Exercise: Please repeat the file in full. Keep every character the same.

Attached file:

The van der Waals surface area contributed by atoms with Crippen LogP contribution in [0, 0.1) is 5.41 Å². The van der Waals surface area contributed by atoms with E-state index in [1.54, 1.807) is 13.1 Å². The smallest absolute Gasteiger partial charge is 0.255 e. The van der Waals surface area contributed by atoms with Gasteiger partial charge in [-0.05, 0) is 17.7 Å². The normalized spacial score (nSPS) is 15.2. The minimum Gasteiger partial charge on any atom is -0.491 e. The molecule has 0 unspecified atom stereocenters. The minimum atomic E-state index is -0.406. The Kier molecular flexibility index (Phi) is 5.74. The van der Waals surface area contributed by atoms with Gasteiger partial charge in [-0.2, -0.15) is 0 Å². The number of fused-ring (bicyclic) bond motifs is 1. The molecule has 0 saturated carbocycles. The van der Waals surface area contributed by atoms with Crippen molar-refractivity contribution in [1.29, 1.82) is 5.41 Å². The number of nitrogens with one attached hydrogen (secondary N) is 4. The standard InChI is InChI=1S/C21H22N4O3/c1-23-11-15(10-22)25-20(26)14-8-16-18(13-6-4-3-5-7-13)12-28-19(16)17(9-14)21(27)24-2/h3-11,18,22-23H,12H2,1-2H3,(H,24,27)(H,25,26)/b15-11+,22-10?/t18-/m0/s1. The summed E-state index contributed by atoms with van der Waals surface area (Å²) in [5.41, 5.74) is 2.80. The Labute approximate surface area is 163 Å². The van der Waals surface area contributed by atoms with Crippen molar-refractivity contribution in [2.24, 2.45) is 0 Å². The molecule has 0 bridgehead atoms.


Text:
The van der Waals surface area contributed by atoms with Crippen LogP contribution in [0, 0.1) is 5.41 Å². The van der Waals surface area contributed by atoms with E-state index in [1.54, 1.807) is 13.1 Å². The smallest absolute Gasteiger partial charge is 0.255 e. The van der Waals surface area contributed by atoms with Gasteiger partial charge in [-0.05, 0) is 17.7 Å². The normalized spacial score (nSPS) is 15.2. The minimum Gasteiger partial charge on any atom is -0.491 e. The molecule has 0 unspecified atom stereocenters. The minimum atomic E-state index is -0.406. The Kier molecular flexibility index (Phi) is 5.74. The van der Waals surface area contributed by atoms with Gasteiger partial charge in [-0.2, -0.15) is 0 Å². The number of fused-ring (bicyclic) bond motifs is 1. The molecule has 0 saturated carbocycles. The van der Waals surface area contributed by atoms with Crippen molar-refractivity contribution in [1.29, 1.82) is 5.41 Å². The number of nitrogens with one attached hydrogen (secondary N) is 4. The standard InChI is InChI=1S/C21H22N4O3/c1-23-11-15(10-22)25-20(26)14-8-16-18(13-6-4-3-5-7-13)12-28-19(16)17(9-14)21(27)24-2/h3-11,18,22-23H,12H2,1-2H3,(H,24,27)(H,25,26)/b15-11+,22-10?/t18-/m0/s1. The summed E-state index contributed by atoms with van der Waals surface area (Å²) in [5.41, 5.74) is 2.80. The Labute approximate surface area is 163 Å². The van der Waals surface area contributed by atoms with Crippen molar-refractivity contribution in [2.24, 2.45) is 0 Å². The molecule has 0 bridgehead atoms.